Summit Carbon Solutions’ pipeline system would transport carbon dioxide from ethanol producers in Iowa to North Dakota. (Jared Strong/Iowa Capital Dispatch)
Summit Carbon Solutions has pushed back the estimated operational date of its sprawling carbon dioxide pipeline system by more than a year after permit setbacks in the Dakotas.
The company initially indicated its five-state, 2000-mile system would be in operation sometime in 2024. It would transport captured carbon dioxide from ethanol plants for underground sequestration in North Dakota and has the potential to gain approval yet this year in Iowa.
But utility regulators in North and South Dakota rejected Summit’s permit requests in recent months.
“We look forward to continuing to work with regulatory bodies to find a path through our five states, to begin operations in early 2026,” Summit said in a prepared statement Thursday.
The expected operational delay was first reported by Bloomberg News.
In North Dakota, the Public Service Commission has agreed to reconsider Summit’s permit request with an adjusted route.
It’s unclear how long that reconsideration process might take because state law doesn’t set a deadline for its completion. The commission recently requested specific information about the route changes so that it can determine how to proceed.
A hearing to consider whether to overrule two county ordinances that restrict pipeline placements is expected to be scheduled for no earlier than December, and it’s likely that further hearings will be held early next year to solicit input about the changes.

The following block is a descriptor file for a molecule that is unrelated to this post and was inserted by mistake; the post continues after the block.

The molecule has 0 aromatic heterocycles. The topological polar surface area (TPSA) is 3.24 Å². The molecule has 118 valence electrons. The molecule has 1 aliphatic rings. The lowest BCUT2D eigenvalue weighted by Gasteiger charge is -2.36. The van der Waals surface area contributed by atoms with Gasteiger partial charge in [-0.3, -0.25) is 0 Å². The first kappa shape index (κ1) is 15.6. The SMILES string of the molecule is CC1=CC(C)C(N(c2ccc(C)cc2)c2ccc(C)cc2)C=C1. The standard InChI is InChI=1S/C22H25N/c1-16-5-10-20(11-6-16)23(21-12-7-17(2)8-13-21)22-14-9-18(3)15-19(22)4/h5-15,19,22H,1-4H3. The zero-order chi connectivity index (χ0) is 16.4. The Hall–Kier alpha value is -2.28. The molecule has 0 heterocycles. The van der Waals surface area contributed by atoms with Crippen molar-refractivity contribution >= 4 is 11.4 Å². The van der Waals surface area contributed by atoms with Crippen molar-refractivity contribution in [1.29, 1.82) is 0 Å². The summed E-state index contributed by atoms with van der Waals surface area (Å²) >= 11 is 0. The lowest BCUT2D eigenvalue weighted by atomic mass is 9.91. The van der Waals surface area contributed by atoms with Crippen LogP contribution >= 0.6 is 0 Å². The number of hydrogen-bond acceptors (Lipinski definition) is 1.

In South Dakota, Summit plans to adjust its route and reapply for a permit. State law requires its Public Utilities Commission to rule on a permit request within a year of application, although Summit’s first permit process there took more than a year because the company asked for an extension.
In Iowa, Summit’s final evidentiary hearing is set to resume in November. That hearing went for seven weeks starting in late August before it paused early this month due to scheduling conflicts.
The company’s permit process with the Iowa Utilities Board has been ongoing for more than two years.
“Summit Carbon Solutions remains as committed to our project as the day we announced it,” the company said Thursday.
This article first appeared in the Iowa Capital Dispatch, a sister site of the Nebraska Examiner in the States Newsroom network.
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